But "experts" don't agree, see bob and zwegner, the former keeps claiming everywhere that Rybka has copied code from Fruit in it (but can't paste the code into a post), the latter says there's no hard evidence that proves there was any code copying*, so the argument from some people has suddenly shifted to "you can't prove there was code copying because you only have disassembled code, you can only prove that Rybka is a derivative of Fruit", which is not what bob has been saying.
Parent - - By tano-urayoan (****) Date 2011-07-16 16:31

> (but can't paste the code into a post)


Well he have said code will be not equal because of different board representation but they are equally semantically. But again if the whatever number of programmers found Rajlich infringed rule #2 We could either believe in them or as you say believe all of this is a witch hunt, persecution, Inquisition, hoax, etc.
Parent - - By Banned for Life (Gold) Date 2011-07-16 18:10
The investigators were Zach and Mark. The others are basing their conclusions either on the reports generated by these two, or on personal bias, or maybe even on the desire to be more successful in past and future tournaments. My personal belief is that if the verdict were written by Zach and Mark and not amplified by others, it could have been exactly the same with little or no controversy. The controversy is due to the over-the-top and clearly biased statements of Bob and others.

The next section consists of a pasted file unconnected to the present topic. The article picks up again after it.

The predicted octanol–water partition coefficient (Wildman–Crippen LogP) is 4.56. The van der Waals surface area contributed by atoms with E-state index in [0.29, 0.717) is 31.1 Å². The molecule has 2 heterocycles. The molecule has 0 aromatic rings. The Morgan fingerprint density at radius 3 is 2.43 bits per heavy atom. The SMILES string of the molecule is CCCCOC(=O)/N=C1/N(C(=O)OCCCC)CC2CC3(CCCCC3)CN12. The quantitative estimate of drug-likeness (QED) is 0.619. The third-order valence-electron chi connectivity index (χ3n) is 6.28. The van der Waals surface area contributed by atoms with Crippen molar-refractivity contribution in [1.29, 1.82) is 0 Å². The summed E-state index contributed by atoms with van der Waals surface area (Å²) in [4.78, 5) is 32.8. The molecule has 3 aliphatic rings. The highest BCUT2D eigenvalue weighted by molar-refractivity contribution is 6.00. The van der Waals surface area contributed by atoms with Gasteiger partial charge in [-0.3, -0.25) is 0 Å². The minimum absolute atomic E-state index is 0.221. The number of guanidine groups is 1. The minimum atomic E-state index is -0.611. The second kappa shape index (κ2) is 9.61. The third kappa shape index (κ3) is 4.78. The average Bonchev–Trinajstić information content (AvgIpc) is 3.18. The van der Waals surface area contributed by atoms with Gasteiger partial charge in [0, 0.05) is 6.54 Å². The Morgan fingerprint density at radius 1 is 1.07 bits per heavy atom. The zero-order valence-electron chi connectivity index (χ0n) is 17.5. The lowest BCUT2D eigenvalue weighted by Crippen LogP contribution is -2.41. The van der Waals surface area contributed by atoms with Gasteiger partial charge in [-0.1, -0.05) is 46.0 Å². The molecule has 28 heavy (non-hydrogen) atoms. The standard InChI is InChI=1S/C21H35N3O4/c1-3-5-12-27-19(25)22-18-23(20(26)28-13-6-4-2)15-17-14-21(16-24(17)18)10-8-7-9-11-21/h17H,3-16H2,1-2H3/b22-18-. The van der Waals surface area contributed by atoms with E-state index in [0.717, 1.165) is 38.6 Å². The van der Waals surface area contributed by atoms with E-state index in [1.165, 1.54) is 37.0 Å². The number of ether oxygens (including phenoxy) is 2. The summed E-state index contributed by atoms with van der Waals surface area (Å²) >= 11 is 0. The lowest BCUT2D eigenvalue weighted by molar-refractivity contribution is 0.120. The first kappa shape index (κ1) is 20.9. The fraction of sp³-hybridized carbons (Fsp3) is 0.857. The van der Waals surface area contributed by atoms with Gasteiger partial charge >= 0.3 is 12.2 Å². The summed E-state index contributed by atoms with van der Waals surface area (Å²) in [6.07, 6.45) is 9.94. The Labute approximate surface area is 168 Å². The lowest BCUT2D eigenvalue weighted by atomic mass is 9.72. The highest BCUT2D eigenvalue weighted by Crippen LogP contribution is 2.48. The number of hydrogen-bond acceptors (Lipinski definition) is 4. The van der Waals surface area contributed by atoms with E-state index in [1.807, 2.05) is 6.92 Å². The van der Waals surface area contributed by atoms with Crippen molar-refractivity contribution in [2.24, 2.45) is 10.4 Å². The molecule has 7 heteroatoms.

Parent - - By tomgdrums (****) Date 2011-07-16 18:17

> or maybe even on the desire to be more successful in past and future tournaments. My personal belief is that if the verdict were written by Zach and Mark and not amplified by others, it could have been exactly the same with little or no controversy. The controversy is due to the over-the-top and clearly biased statements of Bob and others.


And now the words "maybe" and "personal belief" creep into your posts.

Your defense of Vas has gotten shakier and shakier.

There is no need to even try to refute what you say.
Parent - - By Banned for Life (Gold) Date 2011-07-17 00:32
You should admit that you have no clue what you are talking about.
Parent - - By RFK (Gold) Date 2011-07-17 01:06 Edited 2011-07-17 01:10
What I don't get is that these guys are so "holier than thou"  and will accuse and condemn Vas for having used whatever of Fruit. When guys like Don Dailey make statements like the following to the Washington Times press-